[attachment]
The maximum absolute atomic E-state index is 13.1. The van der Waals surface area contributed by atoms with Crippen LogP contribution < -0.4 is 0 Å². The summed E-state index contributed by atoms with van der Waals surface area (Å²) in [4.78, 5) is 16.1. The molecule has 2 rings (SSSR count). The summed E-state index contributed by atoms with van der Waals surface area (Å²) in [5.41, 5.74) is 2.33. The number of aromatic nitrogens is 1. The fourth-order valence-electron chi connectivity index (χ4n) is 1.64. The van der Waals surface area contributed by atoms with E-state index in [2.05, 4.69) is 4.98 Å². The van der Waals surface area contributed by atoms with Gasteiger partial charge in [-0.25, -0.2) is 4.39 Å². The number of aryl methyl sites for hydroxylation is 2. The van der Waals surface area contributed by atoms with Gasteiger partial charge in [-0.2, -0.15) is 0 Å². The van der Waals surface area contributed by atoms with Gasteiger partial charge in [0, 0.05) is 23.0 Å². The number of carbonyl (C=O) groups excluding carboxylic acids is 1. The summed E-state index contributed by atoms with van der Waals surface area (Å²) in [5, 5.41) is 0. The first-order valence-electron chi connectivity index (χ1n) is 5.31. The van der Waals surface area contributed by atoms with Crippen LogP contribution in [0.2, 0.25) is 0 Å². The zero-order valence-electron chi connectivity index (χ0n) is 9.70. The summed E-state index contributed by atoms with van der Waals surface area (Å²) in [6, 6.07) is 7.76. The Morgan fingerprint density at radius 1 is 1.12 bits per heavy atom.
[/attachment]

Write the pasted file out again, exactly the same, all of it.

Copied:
The maximum absolute atomic E-state index is 13.1. The van der Waals surface area contributed by atoms with Crippen LogP contribution < -0.4 is 0 Å². The summed E-state index contributed by atoms with van der Waals surface area (Å²) in [4.78, 5) is 16.1. The molecule has 2 rings (SSSR count). The summed E-state index contributed by atoms with van der Waals surface area (Å²) in [5.41, 5.74) is 2.33. The number of aromatic nitrogens is 1. The fourth-order valence-electron chi connectivity index (χ4n) is 1.64. The van der Waals surface area contributed by atoms with E-state index in [2.05, 4.69) is 4.98 Å². The van der Waals surface area contributed by atoms with Gasteiger partial charge in [-0.25, -0.2) is 4.39 Å². The number of aryl methyl sites for hydroxylation is 2. The van der Waals surface area contributed by atoms with Gasteiger partial charge in [-0.2, -0.15) is 0 Å². The van der Waals surface area contributed by atoms with Gasteiger partial charge in [0, 0.05) is 23.0 Å². The number of carbonyl (C=O) groups excluding carboxylic acids is 1. The summed E-state index contributed by atoms with van der Waals surface area (Å²) in [5, 5.41) is 0. The first-order valence-electron chi connectivity index (χ1n) is 5.31. The van der Waals surface area contributed by atoms with Crippen LogP contribution in [0.2, 0.25) is 0 Å². The zero-order valence-electron chi connectivity index (χ0n) is 9.70. The summed E-state index contributed by atoms with van der Waals surface area (Å²) in [6, 6.07) is 7.76. The Morgan fingerprint density at radius 1 is 1.12 bits per heavy atom.